For the Preface to the book see Preface to A I Khinchin's Statistical Mechanics
We give below an extract from Khinchin's Introduction to the book:-
A brief historical sketch.
After the molecular theory of the structure of matter attained a predominant role in physics, the appearance of new statistical (or probabilistic) methods of investigation in physical theories became unavoidable. From this new point of view each portion of matter (solid, liquid, or gaseous) was considered as a collection of a large number of very small particles. Very little was known about the nature of these particles except that their number was extremely large, that in a homogeneous material these particles had the same properties, and that these particles were in a certain kind of interaction. The dimensions and structure of the particles, as well as the laws of the interaction could be determined only hypothetically.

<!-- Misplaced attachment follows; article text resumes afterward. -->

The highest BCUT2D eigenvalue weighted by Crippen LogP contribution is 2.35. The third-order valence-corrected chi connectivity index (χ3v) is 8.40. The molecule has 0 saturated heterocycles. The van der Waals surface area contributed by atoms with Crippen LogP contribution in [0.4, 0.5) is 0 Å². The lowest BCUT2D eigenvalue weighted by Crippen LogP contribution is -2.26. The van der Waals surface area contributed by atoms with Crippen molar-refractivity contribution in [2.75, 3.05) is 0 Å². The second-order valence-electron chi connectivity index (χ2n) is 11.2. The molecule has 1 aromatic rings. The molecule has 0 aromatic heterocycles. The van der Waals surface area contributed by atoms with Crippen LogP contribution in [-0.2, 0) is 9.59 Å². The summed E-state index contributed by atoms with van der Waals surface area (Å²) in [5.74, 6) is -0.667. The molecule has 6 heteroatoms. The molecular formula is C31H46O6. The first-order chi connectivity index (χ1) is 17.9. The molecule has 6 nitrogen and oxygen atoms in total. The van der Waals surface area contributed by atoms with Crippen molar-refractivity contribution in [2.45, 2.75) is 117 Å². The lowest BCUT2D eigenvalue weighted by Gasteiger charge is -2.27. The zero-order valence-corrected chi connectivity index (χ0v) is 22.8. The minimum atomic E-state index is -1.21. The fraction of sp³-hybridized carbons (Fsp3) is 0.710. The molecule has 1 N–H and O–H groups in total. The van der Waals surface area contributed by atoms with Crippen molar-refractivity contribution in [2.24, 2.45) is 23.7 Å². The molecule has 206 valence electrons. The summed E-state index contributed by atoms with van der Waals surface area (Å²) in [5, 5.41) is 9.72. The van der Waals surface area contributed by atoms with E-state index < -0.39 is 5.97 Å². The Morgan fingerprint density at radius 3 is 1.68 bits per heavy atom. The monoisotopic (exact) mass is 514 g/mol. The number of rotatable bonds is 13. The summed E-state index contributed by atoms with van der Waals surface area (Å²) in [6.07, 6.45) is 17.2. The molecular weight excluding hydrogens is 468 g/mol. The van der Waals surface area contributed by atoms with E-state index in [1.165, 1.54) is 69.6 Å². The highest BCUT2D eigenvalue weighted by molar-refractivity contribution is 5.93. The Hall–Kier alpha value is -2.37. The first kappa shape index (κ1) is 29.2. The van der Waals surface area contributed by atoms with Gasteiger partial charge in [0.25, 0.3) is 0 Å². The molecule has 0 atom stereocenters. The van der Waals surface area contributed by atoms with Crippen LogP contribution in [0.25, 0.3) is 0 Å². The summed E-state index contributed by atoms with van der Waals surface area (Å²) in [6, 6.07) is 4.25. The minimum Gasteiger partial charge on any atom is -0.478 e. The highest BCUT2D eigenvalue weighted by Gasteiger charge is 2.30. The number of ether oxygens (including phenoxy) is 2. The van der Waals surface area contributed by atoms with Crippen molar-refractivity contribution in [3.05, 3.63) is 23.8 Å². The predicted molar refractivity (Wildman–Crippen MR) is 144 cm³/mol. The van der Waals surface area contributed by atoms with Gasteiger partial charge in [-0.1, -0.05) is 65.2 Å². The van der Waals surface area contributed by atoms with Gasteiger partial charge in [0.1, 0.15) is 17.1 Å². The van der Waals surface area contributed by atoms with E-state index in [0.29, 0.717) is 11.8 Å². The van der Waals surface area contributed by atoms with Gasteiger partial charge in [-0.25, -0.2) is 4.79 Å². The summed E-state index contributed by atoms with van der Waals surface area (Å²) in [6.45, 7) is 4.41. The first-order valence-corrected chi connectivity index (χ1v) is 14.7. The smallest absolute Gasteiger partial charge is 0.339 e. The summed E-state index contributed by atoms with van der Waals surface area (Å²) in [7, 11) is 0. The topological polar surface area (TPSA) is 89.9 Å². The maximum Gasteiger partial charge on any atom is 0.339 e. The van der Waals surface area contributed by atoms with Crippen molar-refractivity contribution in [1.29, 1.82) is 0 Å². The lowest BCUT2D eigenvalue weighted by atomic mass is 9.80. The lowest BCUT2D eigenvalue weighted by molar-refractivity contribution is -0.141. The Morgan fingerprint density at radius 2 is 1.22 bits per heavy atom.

Under such conditions the usual mathematical methods of investigation of physical theories naturally remained completely powerless. For instance, it was impossible to expect to master such problems by means of the apparatus of differential equations. Even if the structure of the particles and the laws of their interaction were known, their exceedingly large number would have presented an insurmountable obstacle to the study of their motions by such methods of differential equations as are used in mechanics. Other methods had to be introduced, for which the large number of interacting particles, instead of being an obstacle, would become a stimulus for a systematic study of physical bodies consisting of these particles. On the other hand, the new methods should be such that a lack of information concerning the nature of the particles, their structure, and the character of their interaction, would not restrict the efficiency of these methods.